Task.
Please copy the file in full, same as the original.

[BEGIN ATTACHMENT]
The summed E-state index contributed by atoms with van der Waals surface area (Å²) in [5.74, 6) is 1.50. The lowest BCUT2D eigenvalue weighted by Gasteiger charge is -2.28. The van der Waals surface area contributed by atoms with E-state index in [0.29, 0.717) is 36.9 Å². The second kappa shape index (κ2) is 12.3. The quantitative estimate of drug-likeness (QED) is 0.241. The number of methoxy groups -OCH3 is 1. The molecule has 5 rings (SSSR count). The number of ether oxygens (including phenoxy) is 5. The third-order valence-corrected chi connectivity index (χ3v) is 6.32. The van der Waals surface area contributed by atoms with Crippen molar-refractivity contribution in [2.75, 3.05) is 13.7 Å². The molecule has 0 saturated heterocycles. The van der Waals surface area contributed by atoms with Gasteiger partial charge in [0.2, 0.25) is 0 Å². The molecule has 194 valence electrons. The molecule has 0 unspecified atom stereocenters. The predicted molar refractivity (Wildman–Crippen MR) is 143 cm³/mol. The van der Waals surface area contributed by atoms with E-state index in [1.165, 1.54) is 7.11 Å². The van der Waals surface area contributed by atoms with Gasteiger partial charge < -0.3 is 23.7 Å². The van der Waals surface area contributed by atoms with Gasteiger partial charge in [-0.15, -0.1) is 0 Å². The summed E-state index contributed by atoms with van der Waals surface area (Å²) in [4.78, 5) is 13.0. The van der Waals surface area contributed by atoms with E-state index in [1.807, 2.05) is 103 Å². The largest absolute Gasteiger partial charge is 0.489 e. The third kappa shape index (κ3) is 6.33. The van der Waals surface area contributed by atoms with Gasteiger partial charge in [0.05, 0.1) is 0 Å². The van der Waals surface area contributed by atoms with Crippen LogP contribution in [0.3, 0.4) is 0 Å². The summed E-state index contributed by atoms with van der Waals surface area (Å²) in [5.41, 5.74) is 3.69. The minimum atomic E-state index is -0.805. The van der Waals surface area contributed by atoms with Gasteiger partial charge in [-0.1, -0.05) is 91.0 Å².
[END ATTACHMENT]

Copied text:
The summed E-state index contributed by atoms with van der Waals surface area (Å²) in [5.74, 6) is 1.50. The lowest BCUT2D eigenvalue weighted by Gasteiger charge is -2.28. The van der Waals surface area contributed by atoms with E-state index in [0.29, 0.717) is 36.9 Å². The second kappa shape index (κ2) is 12.3. The quantitative estimate of drug-likeness (QED) is 0.241. The number of methoxy groups -OCH3 is 1. The molecule has 5 rings (SSSR count). The number of ether oxygens (including phenoxy) is 5. The third-order valence-corrected chi connectivity index (χ3v) is 6.32. The van der Waals surface area contributed by atoms with Crippen molar-refractivity contribution in [2.75, 3.05) is 13.7 Å². The molecule has 0 saturated heterocycles. The van der Waals surface area contributed by atoms with Gasteiger partial charge in [0.2, 0.25) is 0 Å². The molecule has 194 valence electrons. The molecule has 0 unspecified atom stereocenters. The predicted molar refractivity (Wildman–Crippen MR) is 143 cm³/mol. The van der Waals surface area contributed by atoms with E-state index in [1.165, 1.54) is 7.11 Å². The van der Waals surface area contributed by atoms with Gasteiger partial charge < -0.3 is 23.7 Å². The van der Waals surface area contributed by atoms with Gasteiger partial charge in [-0.15, -0.1) is 0 Å². The summed E-state index contributed by atoms with van der Waals surface area (Å²) in [4.78, 5) is 13.0. The van der Waals surface area contributed by atoms with E-state index in [1.807, 2.05) is 103 Å². The largest absolute Gasteiger partial charge is 0.489 e. The third kappa shape index (κ3) is 6.33. The van der Waals surface area contributed by atoms with Gasteiger partial charge in [0.05, 0.1) is 0 Å². The van der Waals surface area contributed by atoms with Crippen LogP contribution in [0.3, 0.4) is 0 Å². The summed E-state index contributed by atoms with van der Waals surface area (Å²) in [5.41, 5.74) is 3.69. The minimum atomic E-state index is -0.805. The van der Waals surface area contributed by atoms with Gasteiger partial charge in [-0.1, -0.05) is 91.0 Å².